Fight against construction mafia in South Africa gaining significant ground

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  • The Infrastructure Built Anti-Corruption Forum (IBACF) has welcomed the progress made by the South African Police Service (SAPS) and other law enforcement agencies on the progress made to crackdown on the construction mafia.

The IBACF was formed in 2020 and is aimed at monitoring infrastructure projects and putting systems in place to detect and prevent corruption.

The country wide problem was highlighted by a report authored by Jenni Irish-Qhobosheane for the Global Initiative Against Transnational Organized Crime entitled ‘Extortion or Transformation? The construction mafia in South Africa’.The report, released in 2021, reveals how the construction mafia operate, their involvement in systemic extortion, and the long-term implications for the construction industry in South Africa.

Dubbed the ‘construction mafia’ in the media, these criminals have organized themselves into groups known as ‘local business forums’ and invaded construction sites across the country, demanding money or a stake in development projects in what can arguably be described as systemic extortion. These activities have been fuelled by the weak response from the state, allowing them to expand their activities. In 2019, at least 183 infrastructure and construction projects worth more than R63 billion had been affected by these disruptions across the country. Since then, invasions have continued at construction sites across South Africa. 

The forum comprises civil society, representatives from the built environment and various arms of government, including the Special Investigating Unit (SIU). SIU spokesperson Kaizer Kganyago said hundreds of arrests have been made relating to illegal practices in construction.

“There are ongoing investigations in the sector by various law enforcement agencies that have led to consequence management such as asset recovery, disciplinary action, and criminal prosecution.

“It is against this background that the IBACF welcomes and congratulates the SAPS on their progress in addressing the construction sector mafia in South Africa. The SAPS has confirmed that the 712 cases referred for investigation have resulted in 722 arrests and 52 convictions so far,” Kganyago said.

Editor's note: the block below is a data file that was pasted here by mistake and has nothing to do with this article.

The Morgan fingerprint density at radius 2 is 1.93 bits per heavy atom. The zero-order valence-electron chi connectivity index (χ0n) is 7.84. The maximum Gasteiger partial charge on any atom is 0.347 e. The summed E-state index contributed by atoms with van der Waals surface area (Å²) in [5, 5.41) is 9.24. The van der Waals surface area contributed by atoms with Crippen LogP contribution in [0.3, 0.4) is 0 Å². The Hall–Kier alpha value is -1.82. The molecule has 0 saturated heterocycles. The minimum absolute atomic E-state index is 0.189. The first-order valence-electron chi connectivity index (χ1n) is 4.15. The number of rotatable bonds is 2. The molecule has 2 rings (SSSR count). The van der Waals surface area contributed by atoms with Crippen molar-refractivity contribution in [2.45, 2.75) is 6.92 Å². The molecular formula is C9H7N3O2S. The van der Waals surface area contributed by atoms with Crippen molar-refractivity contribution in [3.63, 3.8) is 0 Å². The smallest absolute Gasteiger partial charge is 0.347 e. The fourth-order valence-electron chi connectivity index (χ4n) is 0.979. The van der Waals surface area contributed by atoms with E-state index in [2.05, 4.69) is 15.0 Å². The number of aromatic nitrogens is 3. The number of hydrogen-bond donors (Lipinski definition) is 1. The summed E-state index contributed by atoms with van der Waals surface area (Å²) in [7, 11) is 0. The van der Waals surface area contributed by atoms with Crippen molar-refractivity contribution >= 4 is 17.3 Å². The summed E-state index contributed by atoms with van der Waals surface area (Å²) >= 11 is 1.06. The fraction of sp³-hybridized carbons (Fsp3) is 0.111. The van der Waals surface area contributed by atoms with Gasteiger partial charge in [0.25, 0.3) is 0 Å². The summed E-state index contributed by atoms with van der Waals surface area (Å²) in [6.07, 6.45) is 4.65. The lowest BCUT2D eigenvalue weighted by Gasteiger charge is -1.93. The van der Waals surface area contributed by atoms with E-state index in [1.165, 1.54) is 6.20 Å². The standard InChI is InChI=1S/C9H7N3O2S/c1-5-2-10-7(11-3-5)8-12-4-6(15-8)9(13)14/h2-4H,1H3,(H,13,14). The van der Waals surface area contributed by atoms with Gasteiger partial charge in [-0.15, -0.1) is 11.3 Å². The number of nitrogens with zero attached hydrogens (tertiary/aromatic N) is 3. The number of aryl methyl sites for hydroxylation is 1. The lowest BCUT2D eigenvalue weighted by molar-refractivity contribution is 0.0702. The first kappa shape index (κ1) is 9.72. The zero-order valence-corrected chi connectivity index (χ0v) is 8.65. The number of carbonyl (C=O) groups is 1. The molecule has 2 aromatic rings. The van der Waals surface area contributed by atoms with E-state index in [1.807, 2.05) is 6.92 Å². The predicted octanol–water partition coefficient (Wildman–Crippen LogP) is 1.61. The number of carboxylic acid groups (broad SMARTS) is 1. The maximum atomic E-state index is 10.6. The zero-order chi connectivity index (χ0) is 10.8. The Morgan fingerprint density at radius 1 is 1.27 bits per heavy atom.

According to Kganyago, at a recent meeting of the IBACF, the National Priority Committee on Extortion and Violence at Economic Sites reported that “the fight against fraud, corruption, and maladministration in the construction sector is gaining significant ground”.

Related news: Construction mafia infiltrates Cape Town hijacking city construction projects 

“A notable recent arrest has been that of alleged 28s gang boss Ralph Stanfield and his wife, Nicole Johnson. Several Cape Town construction contractors had to abandon government housing construction sites following alleged acts of intimidation and violence.

“Thereafter, the Western Cape government’s Human Settlements Department awarded Johnson’s company, Glomix House Brokers, the contracts for completing these abandoned projects,” the SIU said.

Kganyago explained that the construction mafia refers to groups of extortionists who attempt to forcefully extract protection fees from local construction companies and contractors or extort a portion of the cost of an infrastructure project, including specific individuals affiliated with the mafia being recruited to work on the site.

“The construction sector is one of the most important job-creating sectors in the country. Investment in the sector not only benefits the country through improved infrastructure but creates hundreds of thousands of jobs on construction sites and throughout the construction sector value chain.”

Community involvement

The SIU called on community members to report any illegality on construction sites.

“The IBACF encourages proactive community engagement to inform residents of the projects underway in their areas; of possible opportunities for legitimate sub-contractors and workers, and encourages all South Africans, who are aware of any criminal actions such as threats of violence or extortion that may lead to the loss of such projects and work opportunities, to report these crimes,” the SIU said.

Crimes of this nature can be reported to:

  • Any South African Police Service (SAPS) station;
  • The toll-free National Anti-Corruption Hotline on 0800 701 701;
  • The Presidential Hotline on 17737 or email, and
  • The SIU Hotline on 0800 037 774.

“As the SAPS report back on arrests and convictions, we warn the public that there are consequences for people who engage in illegal activities within the construction sector. The IBACF thanks the whistleblowers and law enforcement agencies for their bravery and tremendous efforts in tackling these criminal matters,” Kganyago concluded.

Author: Bryan Groenendaal


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